CHEYENNE, Wyo. — Mines are closing and the coal industry is facing a run of bankruptcies and other bad news, but a company backed by a $90 million investment is defying conventional wisdom by preparing to open two new mines in Appalachia, the hardest-hit coal region.
The mines in West Virginia and Virginia will create about 400 jobs in counties where unemployment is close to three times the national average, Ramaco Development CEO Randall Atkins told the Associated Press.
"It's a fairly big deal, frankly, for southern West Virginia," Atkins said.
Low prices for natural gas and new pollution regulations are turning many utilities off coal as their fuel of choice for generating electricity. U.S. coal-fired power capacity is down 15 percent since 2011, according to the U.S. Energy Information Administration.
This coal won't be used for electricity but for steel manufacturing. Metallurgical coal prices are up lately due to a mix of international market factors. But Ramaco can make the mines work even at fairly low prices, Atkins said.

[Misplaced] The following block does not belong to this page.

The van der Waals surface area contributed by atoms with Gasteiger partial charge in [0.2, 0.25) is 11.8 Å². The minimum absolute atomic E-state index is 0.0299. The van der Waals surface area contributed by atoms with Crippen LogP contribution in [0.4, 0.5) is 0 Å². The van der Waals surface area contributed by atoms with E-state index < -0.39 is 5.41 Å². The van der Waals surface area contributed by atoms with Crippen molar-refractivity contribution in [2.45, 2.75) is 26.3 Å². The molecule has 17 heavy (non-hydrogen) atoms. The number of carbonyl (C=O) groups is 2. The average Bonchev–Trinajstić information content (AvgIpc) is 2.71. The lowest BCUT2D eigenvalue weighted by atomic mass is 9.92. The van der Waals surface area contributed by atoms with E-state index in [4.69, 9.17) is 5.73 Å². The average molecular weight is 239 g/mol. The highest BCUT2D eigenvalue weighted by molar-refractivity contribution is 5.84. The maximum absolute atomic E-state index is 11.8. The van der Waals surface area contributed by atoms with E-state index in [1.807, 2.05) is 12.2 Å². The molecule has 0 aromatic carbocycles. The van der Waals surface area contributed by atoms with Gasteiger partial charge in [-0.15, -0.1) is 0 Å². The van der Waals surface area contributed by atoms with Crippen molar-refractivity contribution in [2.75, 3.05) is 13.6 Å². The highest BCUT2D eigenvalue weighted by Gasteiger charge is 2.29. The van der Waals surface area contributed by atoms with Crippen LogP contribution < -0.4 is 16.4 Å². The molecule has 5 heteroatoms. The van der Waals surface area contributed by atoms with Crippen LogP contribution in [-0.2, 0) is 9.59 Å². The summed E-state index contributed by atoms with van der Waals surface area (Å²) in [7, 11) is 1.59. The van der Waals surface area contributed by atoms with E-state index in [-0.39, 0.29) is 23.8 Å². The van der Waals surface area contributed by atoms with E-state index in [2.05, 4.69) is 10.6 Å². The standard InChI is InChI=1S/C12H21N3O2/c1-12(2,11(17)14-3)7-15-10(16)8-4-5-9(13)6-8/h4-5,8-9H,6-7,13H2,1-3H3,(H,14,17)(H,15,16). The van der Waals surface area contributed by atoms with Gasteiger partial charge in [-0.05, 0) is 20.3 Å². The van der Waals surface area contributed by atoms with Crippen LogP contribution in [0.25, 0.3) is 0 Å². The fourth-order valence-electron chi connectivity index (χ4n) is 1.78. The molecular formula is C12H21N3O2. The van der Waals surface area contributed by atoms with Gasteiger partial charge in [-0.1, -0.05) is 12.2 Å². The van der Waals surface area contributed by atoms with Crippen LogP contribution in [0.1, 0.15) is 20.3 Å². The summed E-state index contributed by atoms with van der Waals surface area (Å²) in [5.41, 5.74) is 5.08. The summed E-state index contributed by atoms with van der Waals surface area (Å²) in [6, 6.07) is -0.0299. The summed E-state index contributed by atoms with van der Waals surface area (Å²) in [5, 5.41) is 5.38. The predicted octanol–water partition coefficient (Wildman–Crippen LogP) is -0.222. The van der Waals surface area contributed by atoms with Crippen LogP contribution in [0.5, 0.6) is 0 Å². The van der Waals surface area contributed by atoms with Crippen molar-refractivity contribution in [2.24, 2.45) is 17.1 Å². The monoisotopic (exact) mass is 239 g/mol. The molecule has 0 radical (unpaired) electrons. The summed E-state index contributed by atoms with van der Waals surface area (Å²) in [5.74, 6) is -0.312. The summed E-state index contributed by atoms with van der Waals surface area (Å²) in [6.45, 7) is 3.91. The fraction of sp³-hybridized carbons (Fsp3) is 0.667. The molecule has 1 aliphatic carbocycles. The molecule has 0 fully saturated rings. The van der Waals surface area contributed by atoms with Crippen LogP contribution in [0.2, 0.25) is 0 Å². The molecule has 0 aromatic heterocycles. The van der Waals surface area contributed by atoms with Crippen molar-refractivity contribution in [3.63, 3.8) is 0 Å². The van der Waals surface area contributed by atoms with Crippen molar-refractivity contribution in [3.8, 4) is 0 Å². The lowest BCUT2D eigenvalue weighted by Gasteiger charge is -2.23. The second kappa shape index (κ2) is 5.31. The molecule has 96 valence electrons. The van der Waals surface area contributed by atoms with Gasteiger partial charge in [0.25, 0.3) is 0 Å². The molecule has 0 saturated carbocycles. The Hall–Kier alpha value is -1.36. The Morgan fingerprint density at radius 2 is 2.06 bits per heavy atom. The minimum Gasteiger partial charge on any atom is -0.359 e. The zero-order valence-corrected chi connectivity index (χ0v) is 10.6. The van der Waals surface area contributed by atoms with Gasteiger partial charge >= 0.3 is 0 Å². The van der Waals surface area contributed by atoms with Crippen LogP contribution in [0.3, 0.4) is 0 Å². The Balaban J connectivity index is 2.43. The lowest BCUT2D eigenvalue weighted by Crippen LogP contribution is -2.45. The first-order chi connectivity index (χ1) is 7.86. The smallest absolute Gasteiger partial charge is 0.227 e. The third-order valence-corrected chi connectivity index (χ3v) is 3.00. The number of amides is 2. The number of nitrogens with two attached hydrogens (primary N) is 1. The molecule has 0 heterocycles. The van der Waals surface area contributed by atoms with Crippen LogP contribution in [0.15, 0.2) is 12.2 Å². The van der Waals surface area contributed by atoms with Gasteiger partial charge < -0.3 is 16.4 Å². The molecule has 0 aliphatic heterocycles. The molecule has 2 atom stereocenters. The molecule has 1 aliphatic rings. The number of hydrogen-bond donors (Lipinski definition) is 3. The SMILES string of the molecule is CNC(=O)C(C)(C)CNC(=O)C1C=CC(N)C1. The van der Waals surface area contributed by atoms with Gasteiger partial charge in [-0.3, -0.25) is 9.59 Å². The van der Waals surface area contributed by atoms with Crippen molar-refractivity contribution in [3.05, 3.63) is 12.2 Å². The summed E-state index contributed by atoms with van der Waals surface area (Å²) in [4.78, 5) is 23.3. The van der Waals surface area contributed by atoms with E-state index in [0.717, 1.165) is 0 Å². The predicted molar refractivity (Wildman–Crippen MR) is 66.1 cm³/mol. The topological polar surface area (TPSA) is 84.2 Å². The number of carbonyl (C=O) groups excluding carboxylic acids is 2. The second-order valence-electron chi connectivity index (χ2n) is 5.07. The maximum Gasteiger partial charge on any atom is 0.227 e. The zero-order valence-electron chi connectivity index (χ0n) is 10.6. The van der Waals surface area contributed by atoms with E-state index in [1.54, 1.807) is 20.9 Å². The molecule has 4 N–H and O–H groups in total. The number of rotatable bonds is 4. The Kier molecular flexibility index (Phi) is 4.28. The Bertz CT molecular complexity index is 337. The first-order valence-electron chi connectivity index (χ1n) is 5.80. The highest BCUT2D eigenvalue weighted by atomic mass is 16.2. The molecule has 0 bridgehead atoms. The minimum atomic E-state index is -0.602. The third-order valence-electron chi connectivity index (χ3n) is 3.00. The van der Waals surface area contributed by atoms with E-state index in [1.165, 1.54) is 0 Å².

The Elk Creek Mine in southern West Virginia and the Berwind Mine spanning the boundary between southern West Virginia and Virginia will be operational for about 17 years. A $90 million private equity investment should enable test mining at both sites to begin early next year.
Work on the Elk Creek Mine's coal preparation plant will start even sooner, according to Kentucky-based Ramaco.
"We will start construction at the Elk Creek property just as soon as we get all the equipment lined up there," Atkins said.
The company plans to begin talking with potential buyers in the next few weeks and could begin shipping coal under supply agreements in 2018, he said.
Over the past year, bankruptcy reorganizations by major companies including Alpha Natural Resources, Arch Coal and Peabody Energy have roiled the U.S. coal industry. Coal companies in Chapter 11 also mine much of the nation's metallurgical coal, which is baked into a substance called coke that plays an important role in steel production.
While heavy debts have haunted those companies, Ramaco is debt-free and will strive to keep costs down, Atkins said.
"If we can control costs, the market will take care of itself," he said.
Ramaco has been working on development, planning and permitting at Elk Creek since acquiring the property in 2012. The company acquired the Burwind property in 2015, Atkins said.
Long term, Ramaco seeks to produce up to 4 million tons from the two mines per year. While many environmental groups have embarked on a unified "keep it in the ground" campaign for coal and other fossil fuels, a Republican congressman from southern West Virginia welcomed the news that new mines might be on the way.
"Southern West Virginia needs jobs, and our families need the hope and promise that a paycheck brings," U.S. Rep. Evan Jenkins said in a news release.